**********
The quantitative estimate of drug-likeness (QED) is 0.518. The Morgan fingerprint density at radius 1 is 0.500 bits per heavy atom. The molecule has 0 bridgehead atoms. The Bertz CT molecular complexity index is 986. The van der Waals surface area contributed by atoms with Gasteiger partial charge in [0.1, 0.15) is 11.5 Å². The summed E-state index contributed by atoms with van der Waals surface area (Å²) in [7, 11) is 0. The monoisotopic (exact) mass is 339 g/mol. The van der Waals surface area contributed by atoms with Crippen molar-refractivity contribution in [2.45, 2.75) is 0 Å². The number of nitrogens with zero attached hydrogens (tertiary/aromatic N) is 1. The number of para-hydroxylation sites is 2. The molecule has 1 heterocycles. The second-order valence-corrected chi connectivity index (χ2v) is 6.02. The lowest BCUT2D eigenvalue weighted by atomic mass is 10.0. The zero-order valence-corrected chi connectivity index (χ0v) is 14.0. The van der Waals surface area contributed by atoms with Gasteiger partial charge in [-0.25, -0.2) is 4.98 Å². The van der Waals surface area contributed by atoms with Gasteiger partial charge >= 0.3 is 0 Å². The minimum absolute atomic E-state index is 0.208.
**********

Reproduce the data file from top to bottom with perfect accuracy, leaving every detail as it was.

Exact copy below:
The quantitative estimate of drug-likeness (QED) is 0.518. The Morgan fingerprint density at radius 1 is 0.500 bits per heavy atom. The molecule has 0 bridgehead atoms. The Bertz CT molecular complexity index is 986. The van der Waals surface area contributed by atoms with Gasteiger partial charge in [0.1, 0.15) is 11.5 Å². The summed E-state index contributed by atoms with van der Waals surface area (Å²) in [7, 11) is 0. The monoisotopic (exact) mass is 339 g/mol. The van der Waals surface area contributed by atoms with Crippen molar-refractivity contribution in [2.45, 2.75) is 0 Å². The number of nitrogens with zero attached hydrogens (tertiary/aromatic N) is 1. The number of para-hydroxylation sites is 2. The molecule has 1 heterocycles. The second-order valence-corrected chi connectivity index (χ2v) is 6.02. The lowest BCUT2D eigenvalue weighted by atomic mass is 10.0. The zero-order valence-corrected chi connectivity index (χ0v) is 14.0. The van der Waals surface area contributed by atoms with Gasteiger partial charge in [-0.25, -0.2) is 4.98 Å². The van der Waals surface area contributed by atoms with Gasteiger partial charge >= 0.3 is 0 Å². The minimum absolute atomic E-state index is 0.208.